As ecommerce drives a surge in demand for logistics real estate, the warehousing and fulfillment operations of B2B companies need to focus on three critical things: location, innovative technology and labor.


Ben Conwell

To some, shopping in-store may seem as outdated as spending Friday night scouring the shelves of a video store. And while many Luddites still see a benefit in hand-picking their groceries or physically trying on a pair of new sneakers, it’s impossible to ignore or deny the explosion of ecommerce in recent years.

There is tight competition for space that can deliver adequate power for modern automation in B2B warehouses and distribution centers.

The trend is undeniable, and almost all the focus has been on direct-to-consumer ecommerce. It’s true—that story is remarkable. Having grown steadily at approximately 15% per year in the United States, DTC online sales are now approaching the mid-teens in the share of total retail sales.

However, the under-told and larger story is the business-to-business world of ecommerce. While DTC may get the headlines, B2B gets the dollars. And with less focus on its growth and impact through the years, many are unaware of this booming market and the massive impact it’s having on stakeholders, including those in logistics real estate.

Smart wholesale, manufacturer and distributor players have been bulking up their online presence. In fact, 72% have some ecommerce presence, and 80 percent say their B2B eCommerce business is growing, according to a recent survey by Unilog.


This surge has a direct result on logistics real estate. For instance, Cushman & Wakefield tracks more than 20% of our industrial absorption to be driven by ecommerce users, and we know B2B takes up a significant share of that market.

The competition for a physical footprint

When compared to DTC, many business professionals may perceive B2B ecommerce as a model that requires very different real estate and supply chain needs. B2B isn’t in the headlines as much as B2C, and the path to purchasing a $100,000 piece of specialized equipment may instinctually feel more complex than the path to purchasing a pair of running shoes.

But in reality, the demands of procurement professionals doing online DTC business are frequently the same demands expressed for logistics real estate professionals supporting a booming B2B sector. DTC and B2B ecommerce operations have many of the same concerns and compete for the same types of real estate.


Considerations for industrial real estate that serve this boom include:

Location – Success will increasingly depend on building an optimized distribution network, likely with multiple distribution centers and locations in significant population densities. Over the past year, we’ve seen rent for warehouse and distribution logistics space increase at more than twice the rate of overall industrial space—and there’s no denying ecommerce plays a role in this demand.

Vacancy numbers for industrial real estate, however, remain at historic lows of 4.8%, indicating a willingness by businesses to prioritize location in order to minimize other costs.

Transportation expenses, for example, are a significant cost for any operation in this space, and the objective here is to shorten delivery time and reduce shipping costs regardless of whether you’re selling to another business or an individual.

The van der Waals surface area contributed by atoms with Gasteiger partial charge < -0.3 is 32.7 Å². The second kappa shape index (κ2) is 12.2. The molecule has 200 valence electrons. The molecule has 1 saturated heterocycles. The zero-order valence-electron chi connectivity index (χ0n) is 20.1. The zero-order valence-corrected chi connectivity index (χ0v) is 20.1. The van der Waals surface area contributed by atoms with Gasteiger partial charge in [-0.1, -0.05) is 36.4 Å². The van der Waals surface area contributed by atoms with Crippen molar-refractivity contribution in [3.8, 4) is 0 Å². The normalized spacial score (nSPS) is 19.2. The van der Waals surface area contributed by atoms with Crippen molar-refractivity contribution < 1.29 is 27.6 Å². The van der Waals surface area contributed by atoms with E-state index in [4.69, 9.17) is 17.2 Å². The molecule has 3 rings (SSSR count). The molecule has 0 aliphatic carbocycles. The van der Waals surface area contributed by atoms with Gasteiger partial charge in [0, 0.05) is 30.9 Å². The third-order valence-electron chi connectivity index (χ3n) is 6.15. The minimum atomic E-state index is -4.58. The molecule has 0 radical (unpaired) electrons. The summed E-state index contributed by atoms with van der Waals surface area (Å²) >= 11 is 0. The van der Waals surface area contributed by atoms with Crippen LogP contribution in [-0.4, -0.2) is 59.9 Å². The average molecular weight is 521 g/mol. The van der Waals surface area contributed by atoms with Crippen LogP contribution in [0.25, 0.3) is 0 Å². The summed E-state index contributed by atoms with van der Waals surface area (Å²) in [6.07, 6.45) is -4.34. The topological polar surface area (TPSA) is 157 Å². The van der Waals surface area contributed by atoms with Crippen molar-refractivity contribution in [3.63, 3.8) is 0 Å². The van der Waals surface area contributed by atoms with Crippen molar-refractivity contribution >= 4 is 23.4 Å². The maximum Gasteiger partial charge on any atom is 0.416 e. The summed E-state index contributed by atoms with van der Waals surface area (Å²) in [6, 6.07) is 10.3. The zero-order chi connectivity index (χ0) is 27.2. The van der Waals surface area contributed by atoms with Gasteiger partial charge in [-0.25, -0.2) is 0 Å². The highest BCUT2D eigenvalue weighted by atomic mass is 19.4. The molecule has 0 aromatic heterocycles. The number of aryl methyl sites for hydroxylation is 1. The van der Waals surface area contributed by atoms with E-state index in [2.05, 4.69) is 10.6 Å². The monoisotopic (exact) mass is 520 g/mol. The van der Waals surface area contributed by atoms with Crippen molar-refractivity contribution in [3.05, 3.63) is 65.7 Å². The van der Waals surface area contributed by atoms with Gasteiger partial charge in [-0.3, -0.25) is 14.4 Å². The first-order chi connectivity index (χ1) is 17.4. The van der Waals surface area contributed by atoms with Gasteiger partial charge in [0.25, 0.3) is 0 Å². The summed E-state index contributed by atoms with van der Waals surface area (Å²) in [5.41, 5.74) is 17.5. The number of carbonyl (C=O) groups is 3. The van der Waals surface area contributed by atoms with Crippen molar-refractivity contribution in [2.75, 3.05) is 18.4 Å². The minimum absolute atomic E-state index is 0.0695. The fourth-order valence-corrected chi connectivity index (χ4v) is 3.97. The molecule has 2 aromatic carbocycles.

For B2B ecommerce, it’s also just as important to have the right inventory in the right place at the right time as it is for DTC. And in many cases, speed of availability is even more critical when it comes to B2B. While an individual may be disgruntled about a delayed shoe delivery, a delayed B2B delivery could mean going without a specialized and critical operations tool that could hold up an entire supply chain.

Technology and material handling innovation – In the US, 60% of available logistics space is more than 20-years-old, and logistics space makes up a whopping two-thirds of the total industrial inventory. With the rising demand for B2B logistics real estate, distributors must consider the age and function of a warehouse or distribution space.

Inside warehouses and distribution centers, we’re continuing to see rapid advances in technology and material handling innovation, not the least of which includes leveraging booming innovation in robotics and automation.

There is tight competition for space that can deliver adequate power for modern automation, efficient ceiling heights for vertical stacking, and floor loads, column spacing, and floor plans that accommodate current and future innovations in automated material handling equipment and racking systems.


Ample truck, trailer, and outbound delivery vehicle parking and maneuverability room are also just as important in the B2B space and will continue to be critical as autonomous vehicles enter the scene.

Labor – Despite technological advances and considerations, machines aren’t replacing humans just yet. Labor availability is another key consideration when it comes to warehouse site selection for B2B ecommerce that can’t be overlooked. Depending on the product type, each individual order still needs to be fulfilled, and that takes skilled labor to pick, process, and pack those orders for the business on the receiving end.

It’s clear that significant similarities exist between the needs, challenges, and strategies in the online DTC and B2B ecommerce markets. And with its massive size and tremendous un-tapped share of potential growth in the near-term, B2B ecommerce is a story we should all keep an eye on.

We are in the thick of a transformation, and to be sure, the disruption in the online B2B space is far from over.


Ben Conwell is senior managing director and eCommerce and Electronic Fulfillment Advisory Group Lead at Cushman & Wakefield.